Turkish President Recep Tayyip Erdogan, who spent four days hustling in New York, held almost all of his bilateral meetings at the Turkish House that was inaugurated on Monday. That very same day, he had a meeting with British Prime Minister Boris Johnson at 5 p.m. local time. As Johnson was leaving the Turkish House, he was asked how the meeting went, to which he replied: “Always good.”
Apart from this, no other statement was made from either side.
According to my sources who are familiar with what went on during the meeting, the Erdogan-Johnson chat not only went “very well” but “very interesting” too. The British premier reportedly sang praises of Turkey’s armed drones during their discussion concerning military and defense industry topics. Johnson’s Turkish roots also apparently came up during the meet, where he objected to hailing from Çankırı and instead said he was from Kalfat, which is actually a village connected to Çankırı’s Orta district.
Johnson’s ‘funny’ allusion
Another topic that came up was the joint “aircraft carrier” project, which has been discussed between the two allies for a while now. As they touched upon how long it would take for the project to be completed, something very interesting indeed did happen.
You see, Johnson is an audacious politician whose tongue has no bone at all.
As this matter was being perused, he alludes to the 107-year stain of shame the British committed through a quip. He articulates a sentence that basically means: “Our side took the money and didn’t send the ships,” while making some odd hand gesture.
Now, it is time for me to relate the 107-year tale alluded to by PM Johnson:
After the Ottoman empire commissioned two warships from Britain, it pays for them in cash with the aid money it collected from its people.
In 1914, the ships are complete.
Just as “Sultan Osman-ı Evvel” and “Rashadiye” were about to be delivered, the British administration made a sudden U-turn and refused to deliver the ships which the Ottoman had already paid for.
In other words, these vessels were seized.
To add insult to injury, the money was never returned.
This decision, which is known as “Churchill stabbing the Turks in the back,” was justified by alleging that the Ottoman Empire was in cahoots with Germany.
Another claim is that, in contrast, this very decision drove the Ottomans and the Germans into a close rapport.
It’s a lot like the F-35 story, is it not?
This story is similar to the Americans expelling Turkey from the F-35 fighter jet program today, using the S-400 missile defense system purchased from Russia as an excuse. Despite paying for these jets, Turkey has been expelled from the program and, furthermore, has been unable to retrieve the money it spent.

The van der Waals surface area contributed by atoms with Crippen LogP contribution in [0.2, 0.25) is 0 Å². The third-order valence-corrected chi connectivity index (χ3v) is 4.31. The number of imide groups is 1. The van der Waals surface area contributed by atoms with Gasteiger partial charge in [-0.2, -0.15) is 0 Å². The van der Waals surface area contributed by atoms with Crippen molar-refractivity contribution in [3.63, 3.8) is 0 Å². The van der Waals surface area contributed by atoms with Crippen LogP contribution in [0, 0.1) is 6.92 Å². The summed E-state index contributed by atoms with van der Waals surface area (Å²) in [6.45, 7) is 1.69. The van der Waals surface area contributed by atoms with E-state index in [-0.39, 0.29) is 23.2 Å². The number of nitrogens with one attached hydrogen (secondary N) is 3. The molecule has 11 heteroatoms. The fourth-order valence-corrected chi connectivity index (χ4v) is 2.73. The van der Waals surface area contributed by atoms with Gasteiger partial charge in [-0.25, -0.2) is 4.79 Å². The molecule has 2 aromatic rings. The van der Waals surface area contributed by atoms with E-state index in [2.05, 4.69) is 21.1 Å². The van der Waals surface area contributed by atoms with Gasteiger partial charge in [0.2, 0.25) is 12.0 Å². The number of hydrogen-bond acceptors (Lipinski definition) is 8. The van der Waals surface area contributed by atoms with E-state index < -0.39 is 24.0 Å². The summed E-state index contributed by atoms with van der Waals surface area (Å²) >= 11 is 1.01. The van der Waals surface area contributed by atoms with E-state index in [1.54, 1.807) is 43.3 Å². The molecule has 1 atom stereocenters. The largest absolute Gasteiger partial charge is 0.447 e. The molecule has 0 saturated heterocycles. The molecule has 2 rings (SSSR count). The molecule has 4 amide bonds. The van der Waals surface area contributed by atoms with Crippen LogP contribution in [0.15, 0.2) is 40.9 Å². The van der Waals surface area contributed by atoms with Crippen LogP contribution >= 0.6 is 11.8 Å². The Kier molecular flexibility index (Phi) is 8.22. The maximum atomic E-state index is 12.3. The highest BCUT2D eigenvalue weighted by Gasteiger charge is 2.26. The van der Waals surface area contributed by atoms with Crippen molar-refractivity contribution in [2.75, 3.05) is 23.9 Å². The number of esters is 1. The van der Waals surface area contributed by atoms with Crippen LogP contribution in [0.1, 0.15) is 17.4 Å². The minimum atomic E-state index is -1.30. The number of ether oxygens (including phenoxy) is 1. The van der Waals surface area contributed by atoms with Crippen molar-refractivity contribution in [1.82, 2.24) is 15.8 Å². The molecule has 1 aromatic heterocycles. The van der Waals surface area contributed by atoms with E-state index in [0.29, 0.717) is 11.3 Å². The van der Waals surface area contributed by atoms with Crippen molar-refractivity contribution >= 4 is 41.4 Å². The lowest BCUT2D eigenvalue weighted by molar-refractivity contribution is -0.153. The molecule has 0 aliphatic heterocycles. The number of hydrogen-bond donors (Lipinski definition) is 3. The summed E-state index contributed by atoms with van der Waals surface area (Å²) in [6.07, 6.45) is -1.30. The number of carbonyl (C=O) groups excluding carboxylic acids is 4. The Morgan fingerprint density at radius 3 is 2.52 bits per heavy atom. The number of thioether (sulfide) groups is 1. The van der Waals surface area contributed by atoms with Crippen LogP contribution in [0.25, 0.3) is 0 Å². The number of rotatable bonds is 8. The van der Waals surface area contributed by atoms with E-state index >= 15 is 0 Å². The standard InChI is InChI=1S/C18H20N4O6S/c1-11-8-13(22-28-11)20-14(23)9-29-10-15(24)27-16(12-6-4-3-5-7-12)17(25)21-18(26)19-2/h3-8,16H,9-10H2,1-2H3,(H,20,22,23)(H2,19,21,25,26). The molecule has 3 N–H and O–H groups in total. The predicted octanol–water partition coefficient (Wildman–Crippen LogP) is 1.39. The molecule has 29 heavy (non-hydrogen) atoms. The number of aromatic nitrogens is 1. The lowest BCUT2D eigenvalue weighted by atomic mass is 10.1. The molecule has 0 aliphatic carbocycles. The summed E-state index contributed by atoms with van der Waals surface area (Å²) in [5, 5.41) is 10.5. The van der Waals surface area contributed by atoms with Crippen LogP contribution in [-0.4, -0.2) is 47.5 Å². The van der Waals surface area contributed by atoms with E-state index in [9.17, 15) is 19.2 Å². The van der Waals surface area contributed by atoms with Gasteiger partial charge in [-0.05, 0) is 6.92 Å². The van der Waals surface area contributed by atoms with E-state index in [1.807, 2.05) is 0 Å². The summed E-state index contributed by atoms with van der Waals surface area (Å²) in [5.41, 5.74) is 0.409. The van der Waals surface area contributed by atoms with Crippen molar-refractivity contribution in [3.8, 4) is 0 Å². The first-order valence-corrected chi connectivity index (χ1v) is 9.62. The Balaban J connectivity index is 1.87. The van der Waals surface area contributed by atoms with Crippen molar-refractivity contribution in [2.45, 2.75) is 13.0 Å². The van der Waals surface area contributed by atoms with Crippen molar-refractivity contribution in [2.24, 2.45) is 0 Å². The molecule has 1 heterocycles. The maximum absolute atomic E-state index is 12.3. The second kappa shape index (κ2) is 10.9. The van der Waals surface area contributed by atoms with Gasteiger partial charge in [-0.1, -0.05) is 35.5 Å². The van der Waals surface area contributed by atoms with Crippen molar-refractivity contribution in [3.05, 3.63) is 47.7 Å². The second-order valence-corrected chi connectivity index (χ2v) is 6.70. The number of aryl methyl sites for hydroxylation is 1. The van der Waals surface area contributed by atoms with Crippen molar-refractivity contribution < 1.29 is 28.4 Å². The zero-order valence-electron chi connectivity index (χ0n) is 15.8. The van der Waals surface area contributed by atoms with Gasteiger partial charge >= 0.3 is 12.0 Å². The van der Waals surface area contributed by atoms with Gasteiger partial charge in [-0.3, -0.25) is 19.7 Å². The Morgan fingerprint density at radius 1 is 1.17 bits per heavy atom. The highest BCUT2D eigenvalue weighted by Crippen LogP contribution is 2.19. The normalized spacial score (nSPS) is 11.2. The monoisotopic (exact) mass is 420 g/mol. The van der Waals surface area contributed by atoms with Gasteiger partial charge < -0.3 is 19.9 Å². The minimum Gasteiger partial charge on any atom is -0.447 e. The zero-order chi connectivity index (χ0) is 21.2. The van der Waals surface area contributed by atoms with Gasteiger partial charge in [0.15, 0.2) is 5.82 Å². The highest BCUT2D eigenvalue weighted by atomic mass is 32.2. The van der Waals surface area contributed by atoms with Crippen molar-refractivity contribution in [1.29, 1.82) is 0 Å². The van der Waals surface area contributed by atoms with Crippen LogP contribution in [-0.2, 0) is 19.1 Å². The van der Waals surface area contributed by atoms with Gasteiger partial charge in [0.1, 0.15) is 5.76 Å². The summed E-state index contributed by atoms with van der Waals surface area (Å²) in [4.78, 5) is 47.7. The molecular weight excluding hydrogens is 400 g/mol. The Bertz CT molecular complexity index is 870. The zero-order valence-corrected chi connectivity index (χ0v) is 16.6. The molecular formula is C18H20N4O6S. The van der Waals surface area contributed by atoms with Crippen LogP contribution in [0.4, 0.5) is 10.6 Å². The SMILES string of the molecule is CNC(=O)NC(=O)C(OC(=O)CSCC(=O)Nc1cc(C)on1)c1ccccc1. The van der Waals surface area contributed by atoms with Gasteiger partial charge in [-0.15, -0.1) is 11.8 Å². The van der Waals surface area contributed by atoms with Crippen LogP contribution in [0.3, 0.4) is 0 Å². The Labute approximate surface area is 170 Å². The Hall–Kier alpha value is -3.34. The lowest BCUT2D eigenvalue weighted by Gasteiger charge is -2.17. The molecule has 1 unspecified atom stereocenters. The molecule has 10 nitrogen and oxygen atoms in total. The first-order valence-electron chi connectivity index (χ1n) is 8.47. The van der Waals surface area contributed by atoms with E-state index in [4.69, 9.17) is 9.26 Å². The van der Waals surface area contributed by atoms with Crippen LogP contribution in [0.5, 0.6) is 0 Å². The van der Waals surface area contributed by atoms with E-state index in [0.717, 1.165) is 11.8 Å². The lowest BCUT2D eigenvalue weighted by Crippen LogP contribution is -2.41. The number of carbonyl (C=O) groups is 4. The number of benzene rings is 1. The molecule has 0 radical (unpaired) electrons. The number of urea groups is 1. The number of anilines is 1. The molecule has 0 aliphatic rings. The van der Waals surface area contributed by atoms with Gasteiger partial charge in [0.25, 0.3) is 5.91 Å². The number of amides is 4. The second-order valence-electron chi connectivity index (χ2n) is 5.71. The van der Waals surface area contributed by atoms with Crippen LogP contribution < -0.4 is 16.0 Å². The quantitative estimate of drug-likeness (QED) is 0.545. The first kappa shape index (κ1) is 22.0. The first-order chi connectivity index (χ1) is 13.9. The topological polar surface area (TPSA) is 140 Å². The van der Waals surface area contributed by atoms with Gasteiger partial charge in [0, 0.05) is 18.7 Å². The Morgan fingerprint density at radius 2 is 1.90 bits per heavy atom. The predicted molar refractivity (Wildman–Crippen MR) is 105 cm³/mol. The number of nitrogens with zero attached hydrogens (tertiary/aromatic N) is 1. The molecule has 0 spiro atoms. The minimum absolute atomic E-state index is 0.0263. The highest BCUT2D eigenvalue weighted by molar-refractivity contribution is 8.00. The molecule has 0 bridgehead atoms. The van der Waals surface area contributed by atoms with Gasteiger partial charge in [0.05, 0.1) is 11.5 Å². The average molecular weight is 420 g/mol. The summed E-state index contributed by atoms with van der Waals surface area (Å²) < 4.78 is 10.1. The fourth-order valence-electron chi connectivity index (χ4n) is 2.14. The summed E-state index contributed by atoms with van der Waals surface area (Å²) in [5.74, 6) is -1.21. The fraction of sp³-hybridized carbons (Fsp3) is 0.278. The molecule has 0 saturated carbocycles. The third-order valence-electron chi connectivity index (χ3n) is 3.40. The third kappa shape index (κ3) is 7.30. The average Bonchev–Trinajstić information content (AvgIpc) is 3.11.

Funnily enough, another confession about the American double standard came from U.S. President Donald Trump during the G-20 Summit in Osaka in 2020.
Let me remind you.
As he defended Turkey’s claims about the S-400 missiles in front of the cameras, Trump had basically admitted Turkey was in the right to seek Russia’s help since the U.S. had not only suspended Turkey from the F-35 program even though it had paid for it, but also denied Turkey the right to purchase U.S.-made Patriot missiles.
Now, let’s get back to the Brits, shall we?
It is my personal opinion that a joint aircraft carrier project with the British might not be such a bad idea.
However, both our experience with the F-35 program and President Johnson's not-so-subtle allusion to the 107-year tale of extortion point to how significant it is to tie your camel especially tightly in these situations.
Before Erdogan met with Johnson, he spoke to a group of journalists hailing from the New York Times.
From what I have gleaned, Erdogan was asked whether it was “worth purchasing the S-400s” after reminding him of the developments that followed such as Turkey being ejected from the F-35 program.
After listing the facts of what led Turkey to this particular decision, Erdogan replied: “Yes, it was worth it.”
They attempted to make Turkey pay the price by means unique to bandit states and to add fuel to the fire, Turkey is interrogated and asked whether it was all worth it.
I have nothing to say on the curiosity of journalists, of course, but it hardly seems fair to me that instead of questioning the U.S.’s not-so-fair approach, they attempt to point the finger at Turkey.
This is exactly what they must mean when they talk about the law of power instead of the power of the law.